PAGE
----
One of my interviews here at Cohen & Company was conducted by a part-time partner, which impressed me to begin with, but when she told me that she was going to have to conclude the interview by 2 p.m. so she could be home in time to take her kids trick or treating, I knew Cohen & Company was where I wanted to be. Continually, the partners of this firm demonstrate to me their commitment to the staff as people, not just employees.
One such instance was the letter after tax season that, in addition to thanking us for efforts and sacrifices in serving our clients, also read: 'Just as teamwork is the key to our success inside the firm, we know that teamwork between you and your family and friends is equally important, and we thank them for their part in helping you be successful.' I was really overwhelmed by their thoughtfulness and the gratitude expressed to our families.
There are so many role models here, great women that work here in numerous capacities and levels who have been acknowledged for their accomplishments, and who provide support and someone to look up to. It gives you confidence that you, too, can have it all.
Audit Senior Manager
As a mother of three children, I've really appreciated the flexibility I've had throughout my career at Cohen & Company. As I have progressed upward from intern to senior manager and my responsibilities at Cohen have grown, so too has my family. The partners at Cohen have been flexible in helping me be all I can be at work and at home.
Throughout the years, they have been flexible with the many changes to my schedule so that I can experience the balance that allows me to be a happy person and valuable employee. I have really gotten the sense that as long as I am helping to ensure that my clients meet their goals, Cohen will help me meet mine.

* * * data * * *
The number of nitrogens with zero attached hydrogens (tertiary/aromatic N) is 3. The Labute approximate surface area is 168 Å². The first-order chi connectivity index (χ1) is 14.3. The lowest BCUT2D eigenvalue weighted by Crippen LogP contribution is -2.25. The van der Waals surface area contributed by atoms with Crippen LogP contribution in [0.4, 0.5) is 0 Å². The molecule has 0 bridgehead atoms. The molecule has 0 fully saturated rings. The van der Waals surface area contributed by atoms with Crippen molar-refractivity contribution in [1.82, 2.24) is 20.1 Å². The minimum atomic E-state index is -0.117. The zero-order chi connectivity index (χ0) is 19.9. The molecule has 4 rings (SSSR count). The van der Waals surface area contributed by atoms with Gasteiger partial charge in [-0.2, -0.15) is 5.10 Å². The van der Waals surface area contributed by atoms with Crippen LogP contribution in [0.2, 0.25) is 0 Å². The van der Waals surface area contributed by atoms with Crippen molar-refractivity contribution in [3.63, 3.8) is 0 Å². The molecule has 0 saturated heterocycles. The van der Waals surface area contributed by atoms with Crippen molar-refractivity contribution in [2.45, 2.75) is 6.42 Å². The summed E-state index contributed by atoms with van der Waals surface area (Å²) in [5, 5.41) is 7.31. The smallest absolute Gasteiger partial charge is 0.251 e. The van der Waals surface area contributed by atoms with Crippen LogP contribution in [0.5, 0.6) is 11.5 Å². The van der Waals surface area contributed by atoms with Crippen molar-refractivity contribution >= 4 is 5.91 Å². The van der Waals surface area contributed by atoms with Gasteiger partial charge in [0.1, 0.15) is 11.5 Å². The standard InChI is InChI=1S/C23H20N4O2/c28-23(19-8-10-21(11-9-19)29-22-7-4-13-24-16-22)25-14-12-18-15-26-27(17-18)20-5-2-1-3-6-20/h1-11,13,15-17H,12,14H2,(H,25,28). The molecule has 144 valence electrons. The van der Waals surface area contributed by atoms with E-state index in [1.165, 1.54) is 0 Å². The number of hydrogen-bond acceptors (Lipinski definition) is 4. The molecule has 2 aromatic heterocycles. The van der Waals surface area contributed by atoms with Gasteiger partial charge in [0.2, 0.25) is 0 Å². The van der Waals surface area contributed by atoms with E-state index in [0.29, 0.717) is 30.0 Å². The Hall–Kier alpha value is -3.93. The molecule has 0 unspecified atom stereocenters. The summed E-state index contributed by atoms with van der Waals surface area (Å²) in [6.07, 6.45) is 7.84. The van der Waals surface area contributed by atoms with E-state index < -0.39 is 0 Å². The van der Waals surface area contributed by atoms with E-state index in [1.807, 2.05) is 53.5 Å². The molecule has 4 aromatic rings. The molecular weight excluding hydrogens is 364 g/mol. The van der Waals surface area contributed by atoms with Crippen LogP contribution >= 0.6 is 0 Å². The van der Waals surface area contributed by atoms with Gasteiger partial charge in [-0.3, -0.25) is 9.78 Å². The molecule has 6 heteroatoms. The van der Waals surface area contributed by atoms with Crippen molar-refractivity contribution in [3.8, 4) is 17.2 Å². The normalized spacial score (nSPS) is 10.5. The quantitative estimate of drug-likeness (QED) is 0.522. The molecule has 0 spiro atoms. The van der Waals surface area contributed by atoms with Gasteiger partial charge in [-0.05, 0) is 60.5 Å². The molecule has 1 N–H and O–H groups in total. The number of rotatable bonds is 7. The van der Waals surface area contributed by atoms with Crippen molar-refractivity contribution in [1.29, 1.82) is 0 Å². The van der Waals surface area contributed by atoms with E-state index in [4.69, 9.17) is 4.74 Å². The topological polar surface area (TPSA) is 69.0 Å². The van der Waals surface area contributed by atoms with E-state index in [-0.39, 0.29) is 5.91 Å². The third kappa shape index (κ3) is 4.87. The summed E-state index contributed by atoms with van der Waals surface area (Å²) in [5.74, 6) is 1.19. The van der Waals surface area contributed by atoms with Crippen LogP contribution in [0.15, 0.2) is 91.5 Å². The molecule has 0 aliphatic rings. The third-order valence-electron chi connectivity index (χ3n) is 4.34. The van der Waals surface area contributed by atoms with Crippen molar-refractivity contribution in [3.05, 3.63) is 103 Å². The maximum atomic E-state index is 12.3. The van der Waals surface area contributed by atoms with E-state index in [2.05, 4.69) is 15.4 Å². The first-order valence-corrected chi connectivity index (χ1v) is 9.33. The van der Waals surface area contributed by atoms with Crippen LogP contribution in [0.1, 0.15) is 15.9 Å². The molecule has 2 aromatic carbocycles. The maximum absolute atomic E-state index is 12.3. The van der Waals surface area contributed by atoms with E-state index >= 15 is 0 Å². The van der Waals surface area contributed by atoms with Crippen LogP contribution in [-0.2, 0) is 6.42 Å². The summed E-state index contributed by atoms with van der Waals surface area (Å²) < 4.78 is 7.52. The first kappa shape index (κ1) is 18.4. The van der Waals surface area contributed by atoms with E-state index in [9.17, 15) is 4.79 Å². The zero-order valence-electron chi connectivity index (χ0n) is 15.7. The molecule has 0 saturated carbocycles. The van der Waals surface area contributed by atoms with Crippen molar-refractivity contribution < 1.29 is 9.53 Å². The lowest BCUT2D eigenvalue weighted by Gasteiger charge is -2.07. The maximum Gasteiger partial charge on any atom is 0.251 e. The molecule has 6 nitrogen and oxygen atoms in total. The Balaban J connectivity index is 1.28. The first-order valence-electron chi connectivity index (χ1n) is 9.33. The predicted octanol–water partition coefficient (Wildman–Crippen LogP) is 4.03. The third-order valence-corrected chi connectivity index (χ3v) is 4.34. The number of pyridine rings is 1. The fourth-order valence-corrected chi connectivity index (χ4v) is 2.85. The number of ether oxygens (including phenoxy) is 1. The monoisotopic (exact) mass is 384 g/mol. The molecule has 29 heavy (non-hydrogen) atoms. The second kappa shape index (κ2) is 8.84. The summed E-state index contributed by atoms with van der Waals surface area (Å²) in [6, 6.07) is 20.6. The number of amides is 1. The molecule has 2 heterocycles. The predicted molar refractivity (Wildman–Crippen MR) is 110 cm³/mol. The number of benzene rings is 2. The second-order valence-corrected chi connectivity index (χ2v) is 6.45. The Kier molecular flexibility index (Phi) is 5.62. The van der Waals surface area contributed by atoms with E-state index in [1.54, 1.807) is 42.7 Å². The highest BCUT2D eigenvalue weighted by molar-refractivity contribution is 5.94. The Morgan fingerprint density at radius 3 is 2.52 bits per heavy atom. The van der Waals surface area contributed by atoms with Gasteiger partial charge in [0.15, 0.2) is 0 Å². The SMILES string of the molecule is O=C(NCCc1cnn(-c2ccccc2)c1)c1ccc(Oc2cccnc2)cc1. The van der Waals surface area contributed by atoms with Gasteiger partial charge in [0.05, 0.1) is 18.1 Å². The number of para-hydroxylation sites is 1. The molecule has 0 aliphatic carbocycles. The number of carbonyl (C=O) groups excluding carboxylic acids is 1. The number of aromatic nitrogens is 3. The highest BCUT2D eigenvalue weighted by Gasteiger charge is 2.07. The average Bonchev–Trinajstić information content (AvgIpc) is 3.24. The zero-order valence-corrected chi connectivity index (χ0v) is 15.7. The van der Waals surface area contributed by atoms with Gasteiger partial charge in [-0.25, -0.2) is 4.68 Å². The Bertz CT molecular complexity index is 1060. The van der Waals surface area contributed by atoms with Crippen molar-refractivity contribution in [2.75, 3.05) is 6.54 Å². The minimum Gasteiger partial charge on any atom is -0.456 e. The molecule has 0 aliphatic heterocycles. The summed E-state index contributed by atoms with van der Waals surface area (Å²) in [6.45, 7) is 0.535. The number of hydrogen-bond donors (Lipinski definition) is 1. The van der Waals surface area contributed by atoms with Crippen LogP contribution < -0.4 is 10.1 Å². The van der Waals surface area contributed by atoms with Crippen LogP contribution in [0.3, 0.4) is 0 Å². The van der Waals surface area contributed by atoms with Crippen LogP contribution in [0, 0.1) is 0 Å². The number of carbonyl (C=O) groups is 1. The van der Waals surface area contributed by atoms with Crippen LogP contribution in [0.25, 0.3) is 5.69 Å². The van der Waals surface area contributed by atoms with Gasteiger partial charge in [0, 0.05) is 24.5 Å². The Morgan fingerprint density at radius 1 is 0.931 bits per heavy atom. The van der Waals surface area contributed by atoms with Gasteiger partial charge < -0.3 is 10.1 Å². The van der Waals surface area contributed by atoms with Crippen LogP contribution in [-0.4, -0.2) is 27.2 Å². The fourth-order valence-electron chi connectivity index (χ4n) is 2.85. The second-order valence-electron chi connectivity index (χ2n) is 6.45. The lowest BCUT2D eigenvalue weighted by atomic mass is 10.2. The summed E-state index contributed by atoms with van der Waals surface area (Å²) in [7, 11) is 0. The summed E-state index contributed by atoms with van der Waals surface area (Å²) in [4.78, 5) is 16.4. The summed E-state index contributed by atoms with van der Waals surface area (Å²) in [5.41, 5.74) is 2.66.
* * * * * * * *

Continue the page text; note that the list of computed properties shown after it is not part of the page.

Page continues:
It's always been made clear to me that your family is a part of you as an individual and therefore it's an important part of the firm.
For instance, shortly after joining Cohen & Company in 1995 as a manager, I was very excited to find out that I was pregnant with my first child. It couldn't have been crazier timing, and based on my previous work environment, I was really worried that it would look like I was on the 'mommy track' instead of partner track. It was clear that Cohen & Company didn't think like that when they promoted me to the level of senior tax manager while I was away on maternity leave.
Another example of their understanding and support occurred that same year when I returned from maternity leave just in time for the beginning of tax season. Between working 70 hours a week and a newborn son at home, it was no surprise that by April I was feeling burnt out. Not only did I feel comfortable enough to approach the firm about a part-time work schedule, but the response was very positive.
I have never felt that having kids or a family penalized me in any way. Even with my part-time schedule, never once did anyone doubt that I was serious about being on the partner track. That was ultimately proven to me when I was promoted to Partner in 2003.
The hardest thing about balancing work and family, for me, is that you have to let go of some things because you can't do it all. It's hard to accept that you can't be as available as you used to, but at the same time, it's comforting to know that the people around you don't expect you to be. Knowing that you can say no and that your clients will be well taken care of by the other members of the service team gives you reassurance.
Even though I took the cafeteria approach to my career, picking and choosing my projects, I always felt partner support.